If you don't shop around ahead of time, you may realize you are seriously overpaying for your car rental, financial adviser Ray Martin reports on The Early Show.
Millions of U.S. vacationers rent vehicles at airports to get around the cities they are visiting. City dwellers who don't own a car often rent one for weekend getaways. Still, renting a car isn't something you do frequently and, if you don't pay attention, you'll pay too much, get stuck with extra fees or worse, owe thousands in damages caused by you or someone else.
To be sure, there are lots of choices: Hertz, Avis, National, Enterprise, Budget and Dollar are just a few. With all the competition, prices for a given make and model can vary widely.
Where you rent has as much to do with the price as what you rent, according to Runzeheimer International, a Wisconsin-based publisher of The Guide to Daily Travel Prices. Its survey found the most expensive locations include Cleveland, New York City and Newark, N.J. The least expensive cities include Honolulu, Fort Lauderdale and Sioux Falls, S. D.
Apparently, the local mass transit prices have a lot to do with rental car prices. The rental companies know what travelers usually don't: the taxi and parking fees at your destination.
When looking for a rental deal, you have two options: Use the toll-free central reservation number or use the Internet. Most cars are rented through phone services, but some recent "secret shopping" surveys indicate you may not be fully informed about all fees, discounts and charges.
In some cases, smart shoppers will find discounts on the Internet and all disclosures are there in black-and-white to read. Whatever route you take, here are the things you should know before you rent a car:
- Comparison shop. Prices among the major companies in the same area can vary as much as 25 percent. Be careful to ask about availability; some companies can be short on local supply and pull a last-minute switch to a vehicle less to your liking. Also, compare prices online versus the phone reservation centers. Some companies will offer the same prices; some will provide discounts if you do the shopping and reservations on their Web site.
- Get discounts. Almost anyone can get something knocked off the standard prices. The key is that you must ask. Discounts of 5 to 15 percent are offered with memberships in popular groups such as AAA, AARP, Costco, and Sam's Club and even through certain credit cards.
- Ask about upgrades. Ask about upgrading the size of your car. Occasionally, you may get this for free, or for as little as an additional $1 to $2 a day.
- Buy insurance wisely. Car renters will gladly sell you additional personal accident, personl effects, collision-damage and loss-damage waiver coverage. Most individuals who have auto, homeowners or renters insurance may already have this coverage. Credit cards used to charge car rentals may do the same. It's advisable to call your insurance agent and credit card companies to be sure the coverage you already have adequately protects you. This is particularly important when it comes to the cost of settling personal injury or property damage claims.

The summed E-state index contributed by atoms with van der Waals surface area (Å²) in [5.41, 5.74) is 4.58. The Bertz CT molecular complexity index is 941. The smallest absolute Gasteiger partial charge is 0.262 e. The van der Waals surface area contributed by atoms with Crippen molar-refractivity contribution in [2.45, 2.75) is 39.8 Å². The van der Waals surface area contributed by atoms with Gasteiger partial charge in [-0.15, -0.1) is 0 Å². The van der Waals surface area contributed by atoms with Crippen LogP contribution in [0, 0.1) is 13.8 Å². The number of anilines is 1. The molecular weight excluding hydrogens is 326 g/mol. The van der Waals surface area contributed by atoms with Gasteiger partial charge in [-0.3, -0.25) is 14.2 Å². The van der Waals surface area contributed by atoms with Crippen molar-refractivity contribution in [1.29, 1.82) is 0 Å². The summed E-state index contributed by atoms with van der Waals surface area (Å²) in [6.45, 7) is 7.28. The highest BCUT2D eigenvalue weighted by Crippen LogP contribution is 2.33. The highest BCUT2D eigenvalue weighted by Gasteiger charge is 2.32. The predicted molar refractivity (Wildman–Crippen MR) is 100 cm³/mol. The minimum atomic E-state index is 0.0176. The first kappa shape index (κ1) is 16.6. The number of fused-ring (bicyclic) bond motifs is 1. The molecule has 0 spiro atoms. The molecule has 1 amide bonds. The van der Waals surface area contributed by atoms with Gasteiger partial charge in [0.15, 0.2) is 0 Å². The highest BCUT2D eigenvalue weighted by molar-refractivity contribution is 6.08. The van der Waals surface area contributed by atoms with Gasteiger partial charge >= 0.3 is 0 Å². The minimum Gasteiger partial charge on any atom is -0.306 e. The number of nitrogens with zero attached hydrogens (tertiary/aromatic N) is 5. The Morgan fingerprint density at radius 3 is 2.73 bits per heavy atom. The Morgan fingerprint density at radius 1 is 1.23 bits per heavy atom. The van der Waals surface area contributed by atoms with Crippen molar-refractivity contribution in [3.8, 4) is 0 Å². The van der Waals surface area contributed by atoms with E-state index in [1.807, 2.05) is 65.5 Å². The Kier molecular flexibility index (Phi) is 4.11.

The laws vary by state and even by counties within a state, sometimes holding renters liable for every dollar spent by the rental company on these claims. Even if the accident was not your fault, in some locations a car rental company can settle a personal injury suit and obtain full reimbursement from you.
- Taxes and surcharges. These run an additional 10 percent and include charges such as airport fees, surcharges towards local projects such as convention centers and parking taxes. The extras can be stated as a percentage of the rental fee or in a flat dollar amounts.
- Vehicle registration, recovery and drop-off. This always sets me off when I see this fee charged by some car rental companies. I'm the one returning the car and the cost of registering it should be built into the rental fees. The fact is that some stick this 3.5 percent charge to renters and some do not, so shop around.
- Age-related surcharges. Drivers under 25 will pay more and have fewer choices in what they can rent. Most states require drivers to be at least 21 to rent a car, so it's not an option for many college students. The surcharges for these drivers can be steep - an extra $20 to $80 a day. There are no reports of a maximum age for drivers in the U.S.
- Second driver fees. These fees can range from $4 to $25 a day and can add up for couples who travel together and share a rented car.
- Late-return fees. This is where you can really get stung. Return a car an hour late and you can get charged by the hour or for a full additional day. Avoiding this is simple enough: Stick to your travel plans and return your car on time.
- Gas fill-up charges. Bring the car back with a partial tank of gas and you'll pay dearly. Car rental companies will fill your tank for you for as much as double the cost of local gas prices. Alternatively, they'll offer a fuel-purchase option, where they'll charge you for the full tank of gas when you pick up the rental. This is a good deal for the car rental company, as they know most cars are returned with some gas in the tank and therefore they get to resell the same gas to another customer. Making a stop at a local gas station and filling up before you return the car will avoid this extra charge.